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Bear in mind: a guide to Bears tailgating

Wanna give tailgating a try? A die-hard Bears fan tells us how to expertly drink, grill and—come winter—keep your limbs from freezing off.

Photograph: Mark Wright Chicago Bears fans tailgate before the game against the Minnesota Vikings at Soldier Field on September 15, 2013.
By Rebecca Maughan |

Don’t ask Steve Christensen over to watch the Bears’ home opener; he’s got plans. Christensen, 30, of Logan Square, is one of many who tailgates before every home game in parking lots around Soldier Field. So if you’re tailgating-curious but nervous about parting the sea of orange and blue, Christensen brings you tips from his more than seven years of hard-core experience.

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Plan ahead. On Tailgating Eve (you do celebrate, right?), marinade the meat, boil the brats, chop the onions, load the beer in the car. “That way you don’t have to worry about doing anything in the morning other than just dragging yourself out of bed.” If you don’t have Bears parking passes, your best bet may be the 31st Street lot at South Moe Drive, which offers cash parking ($25 per car).


Arrive early, duh. Christensen says the 31st Street lot begins to fill up with fellow tailgaters between 7 and 9am on game days. Which is why, for a noon kickoff, he shows up with his gang at 6am and gets to work on breakfast. “I can’t even count how many times we’ll be down there at 6, we’ll be set up and we’ll be starting to eat by 7, and you’ll see this huge line of cars waiting to get in.”


Don’t invite Oscar Mayer to the festivities. “Go to the butcher, spend the money, get good steak, get good ribs, get interesting, different sausages.” Football tailgating is a special occasion; splurge instead of buying everyday food.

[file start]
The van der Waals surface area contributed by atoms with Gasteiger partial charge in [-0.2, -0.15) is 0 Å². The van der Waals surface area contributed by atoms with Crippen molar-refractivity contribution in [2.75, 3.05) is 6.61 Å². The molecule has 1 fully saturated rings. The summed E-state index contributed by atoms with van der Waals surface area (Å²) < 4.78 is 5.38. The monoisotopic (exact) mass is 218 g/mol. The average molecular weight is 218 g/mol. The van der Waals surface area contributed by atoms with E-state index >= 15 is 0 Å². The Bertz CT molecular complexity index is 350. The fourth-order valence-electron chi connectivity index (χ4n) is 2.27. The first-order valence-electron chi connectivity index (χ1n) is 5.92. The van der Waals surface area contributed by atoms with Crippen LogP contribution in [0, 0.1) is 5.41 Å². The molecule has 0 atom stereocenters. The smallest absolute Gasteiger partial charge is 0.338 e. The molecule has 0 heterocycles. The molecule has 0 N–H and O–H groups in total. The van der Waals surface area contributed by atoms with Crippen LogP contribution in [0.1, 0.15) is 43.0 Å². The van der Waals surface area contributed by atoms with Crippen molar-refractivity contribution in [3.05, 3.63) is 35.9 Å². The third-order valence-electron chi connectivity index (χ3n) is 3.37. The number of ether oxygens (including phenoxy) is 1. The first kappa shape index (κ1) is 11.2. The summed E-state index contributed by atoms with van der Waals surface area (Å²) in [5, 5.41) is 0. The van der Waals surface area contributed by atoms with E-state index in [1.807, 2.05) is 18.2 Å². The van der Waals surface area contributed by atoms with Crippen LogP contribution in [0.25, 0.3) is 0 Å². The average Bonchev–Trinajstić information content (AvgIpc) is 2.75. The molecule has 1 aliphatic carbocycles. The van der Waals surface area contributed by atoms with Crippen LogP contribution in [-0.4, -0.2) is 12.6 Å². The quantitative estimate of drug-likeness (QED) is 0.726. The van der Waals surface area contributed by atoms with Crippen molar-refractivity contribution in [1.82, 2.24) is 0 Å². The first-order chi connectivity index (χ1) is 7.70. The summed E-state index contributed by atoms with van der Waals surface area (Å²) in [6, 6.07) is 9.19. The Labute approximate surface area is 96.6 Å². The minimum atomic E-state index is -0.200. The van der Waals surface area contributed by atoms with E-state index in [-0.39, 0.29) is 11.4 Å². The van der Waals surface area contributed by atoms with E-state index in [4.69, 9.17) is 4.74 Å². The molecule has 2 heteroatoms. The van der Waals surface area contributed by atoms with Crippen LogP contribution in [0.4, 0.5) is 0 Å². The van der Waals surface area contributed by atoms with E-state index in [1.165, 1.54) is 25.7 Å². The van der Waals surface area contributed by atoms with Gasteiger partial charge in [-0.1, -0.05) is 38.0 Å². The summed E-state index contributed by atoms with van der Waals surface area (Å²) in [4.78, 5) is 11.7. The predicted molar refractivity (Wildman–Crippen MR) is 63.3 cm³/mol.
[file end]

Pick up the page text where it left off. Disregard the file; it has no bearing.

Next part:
Go inside. In winter, Christensen recommends a ten-by-ten-foot pop-up tent with attachable sides plus a portable propane heater. “We close all four sides and pump the heat in and only leave to flip the meat or play bags.” And remember to tie down your tent to your car or nearby poles or to use sandbags. “We’ve seen many tents go up in the air and go flying.”


Share and share alike. Fork over food to other tailgaters (they’ll give you some of theirs), and if you’re feeling generous, non-tailgaters walking by on their way to the game. “They kind of give you the sad eyes, like, ‘Please ask me if I want it.’ ”


Man the flames. “I’m a big advocate of that Match Light charcoal. A lot of purists say that you can’t use it, but I would say when it’s windy on the lake at seven in the morning, I want something I can drop a match on and it lights.” Think ahead: Bring a gallon of water to dump on your coals. “A lot of people will just take their charcoal and flip it over on the parking lot and leave the hot coals there.” We know you’d walk across hot coals for your Bears, but you shouldn’t have to.

Find the tailgating rules at

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